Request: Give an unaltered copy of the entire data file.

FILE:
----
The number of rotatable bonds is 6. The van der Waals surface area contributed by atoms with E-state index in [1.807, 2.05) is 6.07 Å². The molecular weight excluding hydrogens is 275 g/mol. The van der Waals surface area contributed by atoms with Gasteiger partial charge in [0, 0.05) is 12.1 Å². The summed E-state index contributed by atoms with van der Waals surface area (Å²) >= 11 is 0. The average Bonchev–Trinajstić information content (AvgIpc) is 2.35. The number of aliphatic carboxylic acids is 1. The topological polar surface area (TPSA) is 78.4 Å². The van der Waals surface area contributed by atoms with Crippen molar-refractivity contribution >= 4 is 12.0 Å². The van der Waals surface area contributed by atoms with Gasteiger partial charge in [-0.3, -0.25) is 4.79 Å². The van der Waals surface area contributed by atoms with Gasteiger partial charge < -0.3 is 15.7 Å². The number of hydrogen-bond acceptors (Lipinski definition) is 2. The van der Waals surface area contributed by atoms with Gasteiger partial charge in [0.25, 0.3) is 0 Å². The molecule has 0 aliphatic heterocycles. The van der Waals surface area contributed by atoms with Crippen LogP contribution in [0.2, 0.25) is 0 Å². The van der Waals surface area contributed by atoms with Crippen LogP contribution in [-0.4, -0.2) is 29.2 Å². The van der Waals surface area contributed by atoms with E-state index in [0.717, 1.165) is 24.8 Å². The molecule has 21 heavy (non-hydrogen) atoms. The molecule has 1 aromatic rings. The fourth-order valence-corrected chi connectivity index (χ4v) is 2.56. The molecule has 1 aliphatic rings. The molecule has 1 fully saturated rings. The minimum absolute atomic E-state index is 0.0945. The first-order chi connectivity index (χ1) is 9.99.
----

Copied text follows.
The number of rotatable bonds is 6. The van der Waals surface area contributed by atoms with E-state index in [1.807, 2.05) is 6.07 Å². The molecular weight excluding hydrogens is 275 g/mol. The van der Waals surface area contributed by atoms with Gasteiger partial charge in [0, 0.05) is 12.1 Å². The summed E-state index contributed by atoms with van der Waals surface area (Å²) >= 11 is 0. The average Bonchev–Trinajstić information content (AvgIpc) is 2.35. The number of aliphatic carboxylic acids is 1. The topological polar surface area (TPSA) is 78.4 Å². The van der Waals surface area contributed by atoms with Crippen molar-refractivity contribution >= 4 is 12.0 Å². The van der Waals surface area contributed by atoms with Gasteiger partial charge in [-0.3, -0.25) is 4.79 Å². The van der Waals surface area contributed by atoms with Gasteiger partial charge < -0.3 is 15.7 Å². The number of hydrogen-bond acceptors (Lipinski definition) is 2. The van der Waals surface area contributed by atoms with Gasteiger partial charge in [0.25, 0.3) is 0 Å². The molecule has 0 aliphatic heterocycles. The van der Waals surface area contributed by atoms with Crippen LogP contribution in [0.2, 0.25) is 0 Å². The van der Waals surface area contributed by atoms with Crippen LogP contribution in [-0.4, -0.2) is 29.2 Å². The van der Waals surface area contributed by atoms with E-state index in [0.717, 1.165) is 24.8 Å². The molecule has 21 heavy (non-hydrogen) atoms. The molecule has 1 aromatic rings. The fourth-order valence-corrected chi connectivity index (χ4v) is 2.56. The molecule has 1 aliphatic rings. The molecule has 1 fully saturated rings. The minimum absolute atomic E-state index is 0.0945. The first-order chi connectivity index (χ1) is 9.99.